What to Know
- Mayor Eric Adams says NYC's school and daycare mask mandate for kids age 2 to 4 will lift on April 4 if core COVID numbers stay low, which they are right now; children under 2 haven't been required to mask up
- Asked about the existing private-sector vaccine mandate, a strictest-in-the-nation rule implemented by his predecessor, Adams said he's taking things one step at a time and isn't looking at that subject yet
- Now, an omicron subvariant, BA.2, is fueling fresh concerns over case increases in NYC, but officials say they do not expect any significant resurgence and point to ongoing declines in hospitalizations and death
New York City Mayor Eric Adams is revealing a new "blueprint" for lifting COVID mask requirements for younger children on Tuesday, nearly two weeks after he approved the rule's end for vaccine-eligible schoolchildren and as yet another variant stokes fresh concerns about rising cases in the hard-hit five boroughs.
He also shed more light on the ongoing private-sector COVID vaccine mandate. That rule is not expected to change anytime soon. But the mask order for kids will.
If the city's core COVID numbers continue to show a core level of risk, Adams said masks will be optional for children aged 2 to 4 in schools and daycares on April 4.
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He emphasized the "if the numbers continue" element of his statement and said he and his health commissioner chose the date because it allows for two incubation periods to pass to assess the trends after lifting the mandate for K-12.
Right now, the community COVID alert level citywide is low, under the new benchmark system Adams unveiled earlier this month. It doesn't get any lower. So far, the risk level hasn't changed since the school mandate lifted on March 7, which the mayor called a "great sign" as he declared it time to "peel back another layer."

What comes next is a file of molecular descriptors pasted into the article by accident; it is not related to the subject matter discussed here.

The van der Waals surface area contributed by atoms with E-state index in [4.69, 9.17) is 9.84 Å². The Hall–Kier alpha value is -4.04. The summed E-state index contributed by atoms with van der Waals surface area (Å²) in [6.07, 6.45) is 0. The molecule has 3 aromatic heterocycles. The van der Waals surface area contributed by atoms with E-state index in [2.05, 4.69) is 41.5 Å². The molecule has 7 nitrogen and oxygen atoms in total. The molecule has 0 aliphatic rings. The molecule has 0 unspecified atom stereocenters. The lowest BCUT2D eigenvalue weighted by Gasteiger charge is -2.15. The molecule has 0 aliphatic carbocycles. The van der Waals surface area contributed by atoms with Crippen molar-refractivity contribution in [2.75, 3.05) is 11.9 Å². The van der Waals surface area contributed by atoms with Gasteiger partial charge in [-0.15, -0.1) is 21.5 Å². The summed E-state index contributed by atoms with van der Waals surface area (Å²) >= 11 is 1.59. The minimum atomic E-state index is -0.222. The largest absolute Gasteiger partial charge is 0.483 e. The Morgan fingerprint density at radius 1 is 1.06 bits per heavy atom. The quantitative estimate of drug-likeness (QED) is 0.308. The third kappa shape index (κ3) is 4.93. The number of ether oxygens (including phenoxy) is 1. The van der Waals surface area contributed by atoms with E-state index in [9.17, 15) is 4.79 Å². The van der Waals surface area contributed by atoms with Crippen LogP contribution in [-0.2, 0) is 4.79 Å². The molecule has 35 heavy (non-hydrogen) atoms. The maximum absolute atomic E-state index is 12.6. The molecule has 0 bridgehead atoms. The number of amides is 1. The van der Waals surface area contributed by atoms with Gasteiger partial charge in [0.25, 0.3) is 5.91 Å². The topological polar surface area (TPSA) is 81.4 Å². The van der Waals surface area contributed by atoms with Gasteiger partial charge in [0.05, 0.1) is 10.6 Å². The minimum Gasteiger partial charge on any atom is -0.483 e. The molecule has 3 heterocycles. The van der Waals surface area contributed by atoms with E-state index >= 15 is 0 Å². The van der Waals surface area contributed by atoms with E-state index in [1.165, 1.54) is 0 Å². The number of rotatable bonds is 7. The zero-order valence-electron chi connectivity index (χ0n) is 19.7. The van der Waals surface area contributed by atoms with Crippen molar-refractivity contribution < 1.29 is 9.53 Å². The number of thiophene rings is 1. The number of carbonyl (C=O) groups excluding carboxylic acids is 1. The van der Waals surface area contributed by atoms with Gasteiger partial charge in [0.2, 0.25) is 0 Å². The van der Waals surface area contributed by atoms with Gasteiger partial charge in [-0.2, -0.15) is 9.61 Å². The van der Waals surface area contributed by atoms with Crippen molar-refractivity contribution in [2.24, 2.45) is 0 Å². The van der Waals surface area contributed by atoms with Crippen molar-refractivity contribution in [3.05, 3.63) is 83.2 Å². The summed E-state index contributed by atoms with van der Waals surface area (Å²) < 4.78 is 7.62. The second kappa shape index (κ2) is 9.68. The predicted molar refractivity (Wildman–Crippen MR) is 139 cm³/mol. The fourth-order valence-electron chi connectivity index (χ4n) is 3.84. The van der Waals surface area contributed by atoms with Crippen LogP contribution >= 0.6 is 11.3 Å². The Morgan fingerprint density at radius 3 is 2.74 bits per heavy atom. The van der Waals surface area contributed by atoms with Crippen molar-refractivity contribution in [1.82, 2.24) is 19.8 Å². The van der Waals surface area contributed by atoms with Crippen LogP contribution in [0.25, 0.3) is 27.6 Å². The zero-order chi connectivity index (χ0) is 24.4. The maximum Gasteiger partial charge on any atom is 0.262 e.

See Mayor Adams' full Tuesday press conference in the player below.
The Democrat has faced pressure from some parents over the rule remaining in effect for the youngest kids in recent weeks, including from one frustrated parent in the Bronx who had demanded a sitdown -- and an immediate mandate change.
But for every call or comment he gets like that, Adams says he gets one from a parent or child who wants to keep the mandate in place.
"We can't go by the noise. We have to go by the science and the safety of our children. We have to get this right," Adams said. "Let's not think this is one-sided because it's not. The only way you do it right is to follow the science and follow the numbers. I can't have my city and our city close down again."
Kids younger than 2 have not been subject to mask mandates since the pandemic started. Asked about the existing private-sector vaccine mandate, a strictest-in-the-nation rule implemented by his predecessor, Adams said he's assessing steps slowly and transitionally and isn't prepared just yet to set that end date.
"We're going to do it layer by layer and each layer we peel back we're going to do an analysis, 'Are we OK?' and we have to pivot and shift and come back here in a week and say we're going to do something different, we're going to do that," Adams said.
"When we feel that it's the right time to look at that, if we do so at all, because the work environment is an important environment, we're going to make that determination," he added. "We're not there yet."
The developments come as the BA.2 COVID strain, a subvariant of omicron often referred to as deltacron or the "stealth" variant, is fueling transmission increases in parts of the city, especially Manhattan, and renewed leeriness for an anxious public keenly aware of the many setbacks in reopening the city has faced the last year.
As of Tuesday morning, the city's rolling weekly case average is up 12% over the rolling average for the prior four weeks. Hospitalizations and deaths, both lagging indicators, are down 46% and 55%, respectively, by the same parameters.